Franz Kafka- For whom only weird was normal!


I am a cage, in search of a bird.
– Franz Kafka

Of late, I read one of the most influential, talked about writers of twentieth century – Franz Kafka! Now, the most important (this importance is solely for my personal reasons) and interesting fact about Kafka that I became aware of the moment I started reading his introduction was his date of birth, which is same as mine; and well, I got too excited about it and told about it to my dad, who laughed at first, and added, ‘When you’ll read him, you will realize how fundamentally different you both are.’ And this was just another push to me to start reading Kafka.

Kafka is primarily known for his absurd, surreal, or what can be generalized as ‘weird’ stories with kooky characters and concepts. There’s a reason why Kafkaesque term was coined. While browsing and shuffling around thousands (this number is for real, not exaggerating) of books in a bookstore, this book –The Complete Short Stories by Franz Kafka, caught my attention. I had heard his name but never researched about it and getting a book with almost a hundred of short stories at a reasonable price got me into its charm and that is how I got into buying it.

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How one might feel while reading Kafka! Just a thought.

Enough of how and why this book! As most of you must know that I don’t write or talk about every other book that I read, here on my blog. Only if there is something unique or weird that I share an article here. So, if it’s Kafka, it’s got his reasons. (But if you’re interested, we can be friends on Goodreads. Goodreads is where I write my review for every book that I read.)

The Metamorphosis’, perhaps, Kafka’s most famous work, and certainly the longest of his short stories, was my second read (which I loved, by the way) in Kafka’s short story collections after ‘The Judgment.’ A human turned into a giant cockroach woke up in the morning- was the start of ‘The Metamorphosis’. Now, if I tell you a story about a human who, inexplicably, turned into a giant insect when he/she woke up in the morning after a night’s sleep and stayed the same for some years and his/her family freaked out but not as any family in real would have, would I lose my credibility as a writer? Kafka did it. And no, he didn’t lose any credibility of his as a writer; not at least for me.

So what if his ‘The Metamorphosis’ didn’t have the traditional character of human as the protagonist? So what if the protagonist was a human-turned-insect instead? How does it matter if the plight of a human, emotions of a man, feelings of a son and a brother are explained through the character of an insect and you still are thrown off guard and made to contemplate over human nature, over human relationships? In fact, doesn’t such a concept show the extension of one’s imagination, one’s creativity? For me ‘The Metamorphosis’ is the work of an utterly imaginative and creative person. If the story had failed in making me contemplate at its end then I’d have considered it a work worked upon too hard. But, fortunately, reading the not-so-traditional story paid off my time.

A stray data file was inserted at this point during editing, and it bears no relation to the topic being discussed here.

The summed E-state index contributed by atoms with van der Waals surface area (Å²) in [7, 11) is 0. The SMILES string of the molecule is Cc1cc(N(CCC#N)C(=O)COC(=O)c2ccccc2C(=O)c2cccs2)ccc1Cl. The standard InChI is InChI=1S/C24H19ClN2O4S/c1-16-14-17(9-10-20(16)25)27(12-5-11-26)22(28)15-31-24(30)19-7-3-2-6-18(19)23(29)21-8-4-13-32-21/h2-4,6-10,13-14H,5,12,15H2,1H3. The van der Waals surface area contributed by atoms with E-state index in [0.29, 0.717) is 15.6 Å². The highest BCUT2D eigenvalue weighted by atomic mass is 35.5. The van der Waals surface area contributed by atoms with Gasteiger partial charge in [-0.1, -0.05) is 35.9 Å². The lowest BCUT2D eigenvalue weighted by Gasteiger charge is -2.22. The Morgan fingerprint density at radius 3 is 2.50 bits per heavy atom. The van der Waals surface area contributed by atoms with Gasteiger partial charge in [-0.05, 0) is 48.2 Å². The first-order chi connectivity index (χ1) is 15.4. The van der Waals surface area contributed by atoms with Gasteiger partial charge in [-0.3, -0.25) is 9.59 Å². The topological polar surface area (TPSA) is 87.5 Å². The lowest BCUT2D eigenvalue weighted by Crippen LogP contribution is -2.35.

If not for imagination, if not for creativity what is there in writing? If an apple always has to stay an apple, if a human always has to stay a human then what new and different would we ever be able to read? Not am I at all trying to imply to always turn a human into an insect or vice-versa to make a better story but there should never be any restriction in keeping the things the way they always have been. Traditional is safe, but traditional is not all. Rational is logical, but irrationality has its own logic too.

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After having been into writing for some time now, I’ve come to realize and believe that if the story doesn’t reflect an intimate piece of its writer somewhere in, at least, one sentence, or one character, or one prose, all writings and all stories would have been alike. There wouldn’t have been an “Idle Muser” but just a human trying to replicate another human.